disguise the oldest structure, making it resemble a "modern antique." The
frame, and probably most of the floor, is as when Jameson there received the
prisoner whose real importance he so misunderstood. As the owner was absent,
with the key, we were unable to make a photograph of the interior, which is now
a carpentry workshop. As this building, like Robbins' house, is on | reservoir
land " it must soon be removed or destroyed, and by the time these lines reach
the reader both will probably be things of the past. My visit to the scenes just
described was during the same week in September as that in which Andre was
there in 1780. I passed over almost every foot of the road he traversed, and
realized that the landscape could not differ greatly from that which he saw.
The fence-corners were ablaze with purple asters, golden rod, tansy, and Virginia
creeper; cardinal flowers were blooming here and there, and the occasional call
of " Bob White" from an unseen bevy of quail, or the caw of a crow as he
winged his way across the valley of the Bronx—here a little brook—were
almost the only sounds which broke the rural quiet. Just such Andre must
have seen and heard, as he rode at the slow pace of his guard those six miles
from Robbins' Mills 1 to Mile Square.
Jameson at length found, and " Anderson | turned over to him, all but
Paulding, Van Wart and Williams returned to their several homes. If their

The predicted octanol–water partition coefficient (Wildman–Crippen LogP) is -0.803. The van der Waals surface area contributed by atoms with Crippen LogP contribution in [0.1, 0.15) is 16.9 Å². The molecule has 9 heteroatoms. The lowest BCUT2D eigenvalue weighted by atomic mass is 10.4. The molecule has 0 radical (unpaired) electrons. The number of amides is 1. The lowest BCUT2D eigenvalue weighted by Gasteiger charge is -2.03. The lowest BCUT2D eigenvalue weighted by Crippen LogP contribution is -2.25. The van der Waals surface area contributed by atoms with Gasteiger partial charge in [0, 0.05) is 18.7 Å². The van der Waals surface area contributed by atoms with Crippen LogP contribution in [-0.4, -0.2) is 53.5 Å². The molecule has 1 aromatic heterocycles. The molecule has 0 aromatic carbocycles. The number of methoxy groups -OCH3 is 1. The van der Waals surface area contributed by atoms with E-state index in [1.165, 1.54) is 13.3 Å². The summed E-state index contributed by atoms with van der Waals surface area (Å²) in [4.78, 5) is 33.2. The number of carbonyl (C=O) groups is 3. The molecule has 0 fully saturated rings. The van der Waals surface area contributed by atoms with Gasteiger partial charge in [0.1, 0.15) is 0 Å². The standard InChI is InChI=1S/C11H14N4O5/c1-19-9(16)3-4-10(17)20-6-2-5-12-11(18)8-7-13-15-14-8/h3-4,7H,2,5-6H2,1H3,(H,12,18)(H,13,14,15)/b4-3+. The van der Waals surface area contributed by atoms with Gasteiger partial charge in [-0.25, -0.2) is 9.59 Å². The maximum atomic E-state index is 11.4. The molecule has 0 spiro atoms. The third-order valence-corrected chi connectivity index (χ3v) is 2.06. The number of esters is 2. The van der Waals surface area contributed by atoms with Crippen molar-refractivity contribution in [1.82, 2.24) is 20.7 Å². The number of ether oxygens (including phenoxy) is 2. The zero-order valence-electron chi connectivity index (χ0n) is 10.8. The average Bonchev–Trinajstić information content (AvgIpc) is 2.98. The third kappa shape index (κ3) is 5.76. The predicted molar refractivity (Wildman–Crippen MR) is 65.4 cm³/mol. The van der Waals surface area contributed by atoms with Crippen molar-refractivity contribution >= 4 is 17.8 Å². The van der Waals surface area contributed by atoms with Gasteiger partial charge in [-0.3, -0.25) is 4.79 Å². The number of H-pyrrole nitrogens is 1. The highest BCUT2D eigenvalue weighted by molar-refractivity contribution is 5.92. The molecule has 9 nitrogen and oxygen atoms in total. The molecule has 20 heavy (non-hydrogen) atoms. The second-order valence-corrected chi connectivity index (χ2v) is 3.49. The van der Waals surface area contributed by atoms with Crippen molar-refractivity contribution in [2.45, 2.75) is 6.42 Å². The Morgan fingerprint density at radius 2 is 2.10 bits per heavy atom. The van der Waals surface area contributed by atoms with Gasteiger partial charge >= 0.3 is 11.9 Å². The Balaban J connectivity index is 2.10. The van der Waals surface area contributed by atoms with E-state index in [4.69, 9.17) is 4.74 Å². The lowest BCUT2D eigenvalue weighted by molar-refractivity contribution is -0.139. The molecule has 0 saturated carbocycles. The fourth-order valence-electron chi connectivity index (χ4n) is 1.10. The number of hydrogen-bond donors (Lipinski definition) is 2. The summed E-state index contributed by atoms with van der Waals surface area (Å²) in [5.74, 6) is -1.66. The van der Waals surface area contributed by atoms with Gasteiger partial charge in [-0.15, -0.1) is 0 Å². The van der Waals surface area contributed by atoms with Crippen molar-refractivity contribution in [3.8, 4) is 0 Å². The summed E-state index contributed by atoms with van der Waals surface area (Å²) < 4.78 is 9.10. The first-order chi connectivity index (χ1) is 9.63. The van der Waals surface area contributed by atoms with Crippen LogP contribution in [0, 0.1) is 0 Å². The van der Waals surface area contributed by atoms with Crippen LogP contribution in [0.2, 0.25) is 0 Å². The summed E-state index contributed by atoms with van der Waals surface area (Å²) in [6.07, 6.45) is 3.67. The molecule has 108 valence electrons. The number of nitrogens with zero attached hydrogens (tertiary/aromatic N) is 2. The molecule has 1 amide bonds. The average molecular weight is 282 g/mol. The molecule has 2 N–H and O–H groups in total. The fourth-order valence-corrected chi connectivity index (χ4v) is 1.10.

names were asked, neither Jameson nor anyone else mentioned them. Jameson's
decision to send "Anderson" at once to Arnold with a letter2 is familiar history,3
and has been severely criticised. But of the honesty of his purpose—and
possibly also of the military propriety of his action—there has never been any
question. In a subsequent letter4 to Washington, he acknowledged his unfor-
tunate mistake. Now once again Andre's star seemed emerging from the clouds
of danger surrounding him. Could he but reach Arnold once more, he was
safe—and he must have been eager to start. The guard sent with him oddly
enough did not include any of his captors. It was composed of four Connecticut
militia, undoubtedly of one of the three regiments of such, on the North Castle
lines, commanded by lieutenant Colonel Jonathan Wells, Nineteenth Connecticut.
The squad was commanded by I/ieutenant Solomon Allen of Northampton, Mass.,
of Colonel Seth Murray's three months' regiment of Hampshire County militia.6
(He was Adjutant at this time.)
1 Van Wart afterwards referred to his distress of mind, as shown by the great drops of sweat which kept falling
from his forehead.
2 Whether or no Andre1 asked him to do this is a disputed point (Lossing says he did). The letter is as follows :
North Castle, 23 Septr.
Sir,—I have sent Lieutenant Allen, with a certain John Anderson, taken going into New York. He
had a passport signed in your name. He had a parcel of papers taken from under his stockings, which I
think of a very dangerous tendency. The papers I have sent to General Washington. They contained
(see description, pages 16-18).
8 Van Wart afterwards testified that Jameson cautioned the captors to keep the matter secret, as there were
probably others concerned in the plot, who must not be frightened off before they could be seized. I
doubt this. An officer of his rank would not have been likely to thus take an unknown militiaman into
* See Chapter IV. 5 Solomon Allen was born, page 37.
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